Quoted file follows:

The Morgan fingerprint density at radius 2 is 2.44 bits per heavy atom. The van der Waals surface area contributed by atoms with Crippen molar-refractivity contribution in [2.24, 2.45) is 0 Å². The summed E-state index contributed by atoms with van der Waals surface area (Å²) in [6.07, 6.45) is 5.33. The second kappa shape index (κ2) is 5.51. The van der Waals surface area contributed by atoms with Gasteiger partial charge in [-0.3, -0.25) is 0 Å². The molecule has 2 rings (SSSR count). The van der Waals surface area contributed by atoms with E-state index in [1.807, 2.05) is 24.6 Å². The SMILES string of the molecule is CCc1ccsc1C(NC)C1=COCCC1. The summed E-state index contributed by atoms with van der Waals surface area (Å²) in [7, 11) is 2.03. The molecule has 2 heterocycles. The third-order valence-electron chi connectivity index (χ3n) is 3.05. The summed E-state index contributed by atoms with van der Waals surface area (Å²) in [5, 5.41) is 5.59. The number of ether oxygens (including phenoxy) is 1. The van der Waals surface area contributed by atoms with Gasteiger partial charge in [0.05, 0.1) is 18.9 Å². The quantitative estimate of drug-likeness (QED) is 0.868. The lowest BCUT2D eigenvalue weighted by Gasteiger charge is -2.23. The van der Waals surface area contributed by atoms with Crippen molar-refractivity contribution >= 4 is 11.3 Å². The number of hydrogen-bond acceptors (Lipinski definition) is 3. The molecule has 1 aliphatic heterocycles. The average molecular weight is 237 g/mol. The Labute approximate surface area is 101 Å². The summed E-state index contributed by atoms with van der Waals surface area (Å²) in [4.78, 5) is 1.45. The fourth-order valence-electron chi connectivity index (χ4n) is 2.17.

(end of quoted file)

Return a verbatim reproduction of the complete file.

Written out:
The Morgan fingerprint density at radius 2 is 2.44 bits per heavy atom. The van der Waals surface area contributed by atoms with Crippen molar-refractivity contribution in [2.24, 2.45) is 0 Å². The summed E-state index contributed by atoms with van der Waals surface area (Å²) in [6.07, 6.45) is 5.33. The second kappa shape index (κ2) is 5.51. The van der Waals surface area contributed by atoms with Gasteiger partial charge in [-0.3, -0.25) is 0 Å². The molecule has 2 rings (SSSR count). The van der Waals surface area contributed by atoms with E-state index in [1.807, 2.05) is 24.6 Å². The SMILES string of the molecule is CCc1ccsc1C(NC)C1=COCCC1. The summed E-state index contributed by atoms with van der Waals surface area (Å²) in [7, 11) is 2.03. The molecule has 2 heterocycles. The third-order valence-electron chi connectivity index (χ3n) is 3.05. The summed E-state index contributed by atoms with van der Waals surface area (Å²) in [5, 5.41) is 5.59. The number of ether oxygens (including phenoxy) is 1. The van der Waals surface area contributed by atoms with Gasteiger partial charge in [0.05, 0.1) is 18.9 Å². The quantitative estimate of drug-likeness (QED) is 0.868. The lowest BCUT2D eigenvalue weighted by Gasteiger charge is -2.23. The van der Waals surface area contributed by atoms with Crippen molar-refractivity contribution >= 4 is 11.3 Å². The number of hydrogen-bond acceptors (Lipinski definition) is 3. The molecule has 1 aliphatic heterocycles. The average molecular weight is 237 g/mol. The Labute approximate surface area is 101 Å². The summed E-state index contributed by atoms with van der Waals surface area (Å²) in [4.78, 5) is 1.45. The fourth-order valence-electron chi connectivity index (χ4n) is 2.17.